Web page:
I am a freelance writer and diversional therapist, living in Brisbane's North West. I write for Weekend Notes, Must do Brisbane and Starts at Sixty. Visit my blogs at babybloomin.wordpress.com and brisbanetripster.wordpress.com.
On Sunday, August 17th the Mt Coot-tha Botanic Gardens will be hosting Japanese Cultural Day. Having run annually for over 10 years, this is one of the Botanic Gardens' most popular events and best of all, it's free!
Adults and children alike will be wearing traditional Japanese dress and cultural activities will be taking place at both the Japanese Garden and the Richard Randall Art Studio.
Throughout the day you can see tea demonstrations, Mochitsuki (rice cake making), Ikebana (Japanese flower arranging) and enjoy Japanese music in the Japanese Garden. The Garden's Japanese name is Yu-tsui-en, which literally translates to 'enjoy, blue-green, garden' and simply means 'Come in to this garden and enjoy the blue of the water and green of the trees'. The Japan Pond and Garden was relocated from the Japanese Government Pavilion at Brisbane's World Expo '88 and opened in February 1989. This is a truly beautiful and serene environment and with many of the azalea bushes currently covered in buds, will no doubt look stunning on this special day.
In the Richard Randall Art Studio calligraphy and brush painting demonstrations will be taking place, along with an exhibition by Mr Eimatsu Kojima. The studio will also host Kamishibai children's picture story sessions, led by Lisa Turner from the Brisbane City Council's Environmental Education Centre. This 1901 Federation style cottage was built for then prominent local artist, Richard Randall. He painted, taught and exhibited at this studio for five years, before his untimely death in 1906. He was, at the time of his death, only 37 years old. The studio has been relocated from its original site in South Brisbane twice, finally coming to rest at the Mt Coot-tha Botanic Gardens where it is now a venue for hire.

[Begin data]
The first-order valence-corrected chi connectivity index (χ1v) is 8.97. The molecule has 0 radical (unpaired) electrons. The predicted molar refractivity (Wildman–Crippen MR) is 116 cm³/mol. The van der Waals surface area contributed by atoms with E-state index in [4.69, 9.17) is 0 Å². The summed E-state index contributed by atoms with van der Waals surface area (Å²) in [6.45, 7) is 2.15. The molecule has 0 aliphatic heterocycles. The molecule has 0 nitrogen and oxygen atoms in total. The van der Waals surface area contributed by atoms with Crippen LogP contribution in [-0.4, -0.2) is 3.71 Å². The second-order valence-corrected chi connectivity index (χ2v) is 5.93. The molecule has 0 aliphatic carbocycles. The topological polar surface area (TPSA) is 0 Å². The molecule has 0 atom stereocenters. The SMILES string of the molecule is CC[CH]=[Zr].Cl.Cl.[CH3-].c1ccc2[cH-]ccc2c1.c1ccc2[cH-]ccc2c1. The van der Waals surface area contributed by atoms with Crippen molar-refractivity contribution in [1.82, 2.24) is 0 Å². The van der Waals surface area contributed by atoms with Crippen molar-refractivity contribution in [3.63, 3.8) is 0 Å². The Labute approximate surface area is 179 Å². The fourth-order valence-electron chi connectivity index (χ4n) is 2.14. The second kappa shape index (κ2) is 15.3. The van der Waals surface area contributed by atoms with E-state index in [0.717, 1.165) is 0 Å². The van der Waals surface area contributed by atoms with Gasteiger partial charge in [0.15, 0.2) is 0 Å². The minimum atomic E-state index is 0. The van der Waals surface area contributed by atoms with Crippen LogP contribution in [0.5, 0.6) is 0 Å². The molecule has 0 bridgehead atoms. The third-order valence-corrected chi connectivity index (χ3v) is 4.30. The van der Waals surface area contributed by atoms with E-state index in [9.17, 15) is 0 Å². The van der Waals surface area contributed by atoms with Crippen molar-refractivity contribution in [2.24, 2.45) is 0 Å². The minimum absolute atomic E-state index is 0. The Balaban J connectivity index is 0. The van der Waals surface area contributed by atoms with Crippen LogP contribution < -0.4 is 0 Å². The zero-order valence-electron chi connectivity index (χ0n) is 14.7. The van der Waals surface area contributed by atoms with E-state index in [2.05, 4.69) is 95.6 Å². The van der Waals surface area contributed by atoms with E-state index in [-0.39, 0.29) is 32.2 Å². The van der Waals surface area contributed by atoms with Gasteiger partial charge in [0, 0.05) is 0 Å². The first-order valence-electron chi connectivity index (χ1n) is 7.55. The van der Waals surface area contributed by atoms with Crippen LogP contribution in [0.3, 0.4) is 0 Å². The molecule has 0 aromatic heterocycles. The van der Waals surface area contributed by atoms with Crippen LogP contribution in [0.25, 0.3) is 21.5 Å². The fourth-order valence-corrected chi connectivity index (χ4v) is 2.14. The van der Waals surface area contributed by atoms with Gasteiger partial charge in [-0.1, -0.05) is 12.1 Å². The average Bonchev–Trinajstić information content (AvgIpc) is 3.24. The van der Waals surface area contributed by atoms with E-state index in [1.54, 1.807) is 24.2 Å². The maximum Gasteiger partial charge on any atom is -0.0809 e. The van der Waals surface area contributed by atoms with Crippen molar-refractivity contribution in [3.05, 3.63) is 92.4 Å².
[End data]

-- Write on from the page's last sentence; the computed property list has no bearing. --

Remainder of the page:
This event is organised by the Japanese Cultural Centre, sponsored by the Japanese Consulate and supported by the Brisbane City Council. Margot McManus (Visitor Services Officer at the Gardens) said, "We have built a very good relationship with the Japanese Consulate over the years." It is wonderful to think that this event has educated and entertained "Brisbanites" each year, for over 10 years now!
Whilst you're at the Gardens soaking up all this Japanese culture, you might like to pop into the Bonsai House (situated right next to the Japanese Garden) where you'll find approximately 100 plants including camellias, azaleas, figs, conifers and maples, some more than 80 years old!
Why not pack a picnic and head to the Gardens for a day full of interesting Japanese activities and entertainment in this beautiful tranquil setting?